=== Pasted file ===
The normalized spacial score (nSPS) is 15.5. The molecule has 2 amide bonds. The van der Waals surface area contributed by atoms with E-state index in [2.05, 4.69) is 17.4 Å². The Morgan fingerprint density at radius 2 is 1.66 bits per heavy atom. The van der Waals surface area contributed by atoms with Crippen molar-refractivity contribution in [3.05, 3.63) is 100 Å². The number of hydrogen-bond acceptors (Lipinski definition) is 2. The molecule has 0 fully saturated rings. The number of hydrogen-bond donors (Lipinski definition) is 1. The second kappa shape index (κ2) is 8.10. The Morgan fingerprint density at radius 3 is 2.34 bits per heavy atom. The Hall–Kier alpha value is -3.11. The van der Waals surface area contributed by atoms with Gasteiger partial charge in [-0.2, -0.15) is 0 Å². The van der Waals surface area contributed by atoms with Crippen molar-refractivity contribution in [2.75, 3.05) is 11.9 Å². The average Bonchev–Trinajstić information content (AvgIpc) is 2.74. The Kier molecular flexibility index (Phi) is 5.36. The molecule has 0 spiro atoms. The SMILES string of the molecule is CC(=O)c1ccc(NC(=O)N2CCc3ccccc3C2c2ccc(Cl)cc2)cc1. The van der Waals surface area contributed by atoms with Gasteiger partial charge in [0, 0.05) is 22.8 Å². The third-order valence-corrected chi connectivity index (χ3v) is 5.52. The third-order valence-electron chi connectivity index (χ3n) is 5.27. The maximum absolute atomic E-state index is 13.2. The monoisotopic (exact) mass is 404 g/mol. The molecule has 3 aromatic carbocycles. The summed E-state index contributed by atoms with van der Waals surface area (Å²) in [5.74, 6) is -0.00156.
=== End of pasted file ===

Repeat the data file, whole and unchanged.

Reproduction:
The normalized spacial score (nSPS) is 15.5. The molecule has 2 amide bonds. The van der Waals surface area contributed by atoms with E-state index in [2.05, 4.69) is 17.4 Å². The Morgan fingerprint density at radius 2 is 1.66 bits per heavy atom. The van der Waals surface area contributed by atoms with Crippen molar-refractivity contribution in [3.05, 3.63) is 100 Å². The number of hydrogen-bond acceptors (Lipinski definition) is 2. The molecule has 0 fully saturated rings. The number of hydrogen-bond donors (Lipinski definition) is 1. The second kappa shape index (κ2) is 8.10. The Morgan fingerprint density at radius 3 is 2.34 bits per heavy atom. The Hall–Kier alpha value is -3.11. The van der Waals surface area contributed by atoms with Gasteiger partial charge in [-0.2, -0.15) is 0 Å². The van der Waals surface area contributed by atoms with Crippen molar-refractivity contribution in [2.75, 3.05) is 11.9 Å². The average Bonchev–Trinajstić information content (AvgIpc) is 2.74. The Kier molecular flexibility index (Phi) is 5.36. The molecule has 0 spiro atoms. The SMILES string of the molecule is CC(=O)c1ccc(NC(=O)N2CCc3ccccc3C2c2ccc(Cl)cc2)cc1. The van der Waals surface area contributed by atoms with Gasteiger partial charge in [0, 0.05) is 22.8 Å². The third-order valence-corrected chi connectivity index (χ3v) is 5.52. The third-order valence-electron chi connectivity index (χ3n) is 5.27. The maximum absolute atomic E-state index is 13.2. The monoisotopic (exact) mass is 404 g/mol. The molecule has 3 aromatic carbocycles. The summed E-state index contributed by atoms with van der Waals surface area (Å²) in [5.74, 6) is -0.00156.